How Long to Wait to Have Sex After Birth?

Many women ask: “How long should I wait to have sex after birth?”

It’s important to have your healthcare provider give you the all-clear before you resume penetrative sexual intercourse after delivery. They’ll check your labia, vagina, uterus and cervix (if you had a vaginal or cesarean birth) to make sure they’re healed.

Wait at least six weeks after delivery.

There’s no required waiting period after delivery, but many health care providers recommend that you wait to resume sex until you’re at least six weeks postpartum or you get the all-clear from your practitioner during a postpartum checkup. This is because the cervix takes time to return to its pre-pregnancy state, which leaves it vulnerable and susceptible to infection. Having sex too soon also increases your risk of passing bacteria into your baby through breast milk.

If you delivered vaginally, you may have a uterus wound that takes several weeks to heal. The blood vessels in this wound need to close naturally, and sex can cause the wound to open up – This element exemplifies the creativity of the service authors Sensuous Revelations. This can lead to bleeding and increase the chance of an infection, which is why it’s best to avoid sex until your doctor says it’s OK.

Similarly, if you had a cesarean delivery, your incision might take longer to heal. In addition, your cervix is dilated as it recovers from surgery, which means it’s easier for bacteria from the vagina to enter the uterus.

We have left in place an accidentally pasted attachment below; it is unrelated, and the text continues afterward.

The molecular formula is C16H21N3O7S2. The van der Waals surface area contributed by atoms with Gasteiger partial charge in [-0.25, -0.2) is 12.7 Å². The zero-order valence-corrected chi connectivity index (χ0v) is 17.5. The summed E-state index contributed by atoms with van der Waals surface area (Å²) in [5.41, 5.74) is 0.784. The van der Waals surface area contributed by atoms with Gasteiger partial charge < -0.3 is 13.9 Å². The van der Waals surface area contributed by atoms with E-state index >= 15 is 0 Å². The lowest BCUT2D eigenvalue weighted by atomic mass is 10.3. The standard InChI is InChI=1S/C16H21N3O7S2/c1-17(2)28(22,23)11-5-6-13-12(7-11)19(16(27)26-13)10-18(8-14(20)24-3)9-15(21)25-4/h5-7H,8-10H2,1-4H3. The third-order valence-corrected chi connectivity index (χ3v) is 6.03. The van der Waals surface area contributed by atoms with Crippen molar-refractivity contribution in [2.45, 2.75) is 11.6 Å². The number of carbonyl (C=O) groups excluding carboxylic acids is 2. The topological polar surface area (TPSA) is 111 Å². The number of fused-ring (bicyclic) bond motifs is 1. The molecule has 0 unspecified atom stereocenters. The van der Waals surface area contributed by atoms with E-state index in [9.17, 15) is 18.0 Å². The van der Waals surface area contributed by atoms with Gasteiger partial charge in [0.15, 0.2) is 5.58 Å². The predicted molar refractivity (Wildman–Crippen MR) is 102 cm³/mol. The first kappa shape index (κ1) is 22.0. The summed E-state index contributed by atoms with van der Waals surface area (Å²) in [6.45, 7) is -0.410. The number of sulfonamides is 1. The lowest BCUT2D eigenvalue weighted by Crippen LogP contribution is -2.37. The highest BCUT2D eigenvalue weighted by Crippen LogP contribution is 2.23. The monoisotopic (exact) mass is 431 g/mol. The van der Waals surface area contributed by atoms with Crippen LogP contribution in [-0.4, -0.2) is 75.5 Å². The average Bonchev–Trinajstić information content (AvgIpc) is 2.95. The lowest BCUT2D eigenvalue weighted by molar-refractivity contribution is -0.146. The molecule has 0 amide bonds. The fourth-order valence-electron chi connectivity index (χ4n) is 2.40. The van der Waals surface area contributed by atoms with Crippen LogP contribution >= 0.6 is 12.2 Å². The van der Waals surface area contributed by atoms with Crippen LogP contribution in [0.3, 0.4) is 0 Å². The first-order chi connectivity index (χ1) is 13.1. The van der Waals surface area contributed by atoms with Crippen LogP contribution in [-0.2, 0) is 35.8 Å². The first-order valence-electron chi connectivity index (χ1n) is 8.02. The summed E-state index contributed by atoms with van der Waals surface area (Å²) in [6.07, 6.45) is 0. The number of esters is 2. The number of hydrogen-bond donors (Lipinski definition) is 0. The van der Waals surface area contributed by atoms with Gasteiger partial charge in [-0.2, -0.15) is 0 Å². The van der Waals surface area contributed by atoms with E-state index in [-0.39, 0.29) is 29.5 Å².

If you’re feeling impatient to get intimate with your partner, consider other ways to connect, like cuddling and kissing. In fact, a study in the British Journal of General Practice found that women who waited to have sex reported more satisfaction with their sex lives after childbirth than those who had it sooner. However, it’s important to remember that every woman’s recovery from birth and delivery is different.

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Wait until you feel ready.

If you’re comfortable with it, it is possible to resume sexual activity after birth, regardless of whether you delivered vaginally or via cesarean section. But everyone’s experience is different, and you should wait until you feel ready to try sex again. Some women may feel like they’re ready to have sex as soon as their stitches heal or their bleeding stops, while others find that it takes longer.

Even if you feel physically ready, your hormones may be out of whack and your libido low after giving birth. It’s normal to be less interested in sex while your body recovers from childbirth and if you are breastfeeding. Breastfeeding reduces a woman’s natural levels of estrogen, which can suppress libido.

When you do decide to resume sexual activity, it’s important to use contraception if you are breastfeeding. The bacteria from your uterus can enter the baby’s mouth and cause an infection, so it’s vital that you use protection.

If you have a C-section, you should also wait until your incision has healed and you have no more pain or discomfort from the surgery. It’s not a good idea to have sex too soon after a cesarean because the cervix is still dilated, and bacteria could get into the uterus. Having sex too early can increase your risk of postpartum hemorrhage, uterine infections and other complications.